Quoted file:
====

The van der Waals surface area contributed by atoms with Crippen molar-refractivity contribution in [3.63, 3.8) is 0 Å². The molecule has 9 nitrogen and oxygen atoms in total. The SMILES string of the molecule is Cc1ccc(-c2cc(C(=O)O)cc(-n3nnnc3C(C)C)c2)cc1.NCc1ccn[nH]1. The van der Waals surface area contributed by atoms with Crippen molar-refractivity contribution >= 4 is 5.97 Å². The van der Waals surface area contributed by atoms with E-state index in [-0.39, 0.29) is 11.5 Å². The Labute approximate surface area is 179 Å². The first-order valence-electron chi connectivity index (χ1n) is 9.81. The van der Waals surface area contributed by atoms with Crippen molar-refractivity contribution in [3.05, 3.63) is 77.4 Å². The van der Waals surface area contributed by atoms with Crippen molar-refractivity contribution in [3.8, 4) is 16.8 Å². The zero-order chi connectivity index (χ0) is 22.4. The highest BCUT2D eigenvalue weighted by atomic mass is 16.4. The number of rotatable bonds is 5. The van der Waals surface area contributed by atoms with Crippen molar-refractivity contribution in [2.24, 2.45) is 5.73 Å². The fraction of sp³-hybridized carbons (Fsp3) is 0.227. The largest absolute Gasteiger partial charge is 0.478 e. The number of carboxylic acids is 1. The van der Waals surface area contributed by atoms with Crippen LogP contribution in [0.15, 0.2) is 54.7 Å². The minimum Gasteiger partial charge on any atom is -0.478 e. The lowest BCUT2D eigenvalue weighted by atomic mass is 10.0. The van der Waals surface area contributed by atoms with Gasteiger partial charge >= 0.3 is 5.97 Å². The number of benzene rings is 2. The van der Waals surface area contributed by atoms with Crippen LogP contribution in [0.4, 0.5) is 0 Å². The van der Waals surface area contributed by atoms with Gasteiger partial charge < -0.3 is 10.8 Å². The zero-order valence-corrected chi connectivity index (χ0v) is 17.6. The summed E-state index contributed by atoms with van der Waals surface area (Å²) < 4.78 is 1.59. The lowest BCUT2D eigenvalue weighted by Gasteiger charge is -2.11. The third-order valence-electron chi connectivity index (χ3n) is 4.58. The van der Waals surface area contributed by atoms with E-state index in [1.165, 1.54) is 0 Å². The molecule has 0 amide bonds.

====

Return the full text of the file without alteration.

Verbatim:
The van der Waals surface area contributed by atoms with Crippen molar-refractivity contribution in [3.63, 3.8) is 0 Å². The molecule has 9 nitrogen and oxygen atoms in total. The SMILES string of the molecule is Cc1ccc(-c2cc(C(=O)O)cc(-n3nnnc3C(C)C)c2)cc1.NCc1ccn[nH]1. The van der Waals surface area contributed by atoms with Crippen molar-refractivity contribution >= 4 is 5.97 Å². The van der Waals surface area contributed by atoms with E-state index in [-0.39, 0.29) is 11.5 Å². The Labute approximate surface area is 179 Å². The first-order valence-electron chi connectivity index (χ1n) is 9.81. The van der Waals surface area contributed by atoms with Crippen molar-refractivity contribution in [3.05, 3.63) is 77.4 Å². The van der Waals surface area contributed by atoms with Crippen molar-refractivity contribution in [3.8, 4) is 16.8 Å². The zero-order chi connectivity index (χ0) is 22.4. The highest BCUT2D eigenvalue weighted by atomic mass is 16.4. The number of rotatable bonds is 5. The van der Waals surface area contributed by atoms with Crippen molar-refractivity contribution in [2.24, 2.45) is 5.73 Å². The fraction of sp³-hybridized carbons (Fsp3) is 0.227. The largest absolute Gasteiger partial charge is 0.478 e. The number of carboxylic acids is 1. The van der Waals surface area contributed by atoms with Crippen LogP contribution in [0.15, 0.2) is 54.7 Å². The minimum Gasteiger partial charge on any atom is -0.478 e. The lowest BCUT2D eigenvalue weighted by atomic mass is 10.0. The van der Waals surface area contributed by atoms with Gasteiger partial charge >= 0.3 is 5.97 Å². The number of benzene rings is 2. The van der Waals surface area contributed by atoms with Crippen LogP contribution in [0.4, 0.5) is 0 Å². The van der Waals surface area contributed by atoms with Gasteiger partial charge < -0.3 is 10.8 Å². The zero-order valence-corrected chi connectivity index (χ0v) is 17.6. The summed E-state index contributed by atoms with van der Waals surface area (Å²) < 4.78 is 1.59. The lowest BCUT2D eigenvalue weighted by Gasteiger charge is -2.11. The third-order valence-electron chi connectivity index (χ3n) is 4.58. The van der Waals surface area contributed by atoms with E-state index in [1.165, 1.54) is 0 Å². The molecule has 0 amide bonds.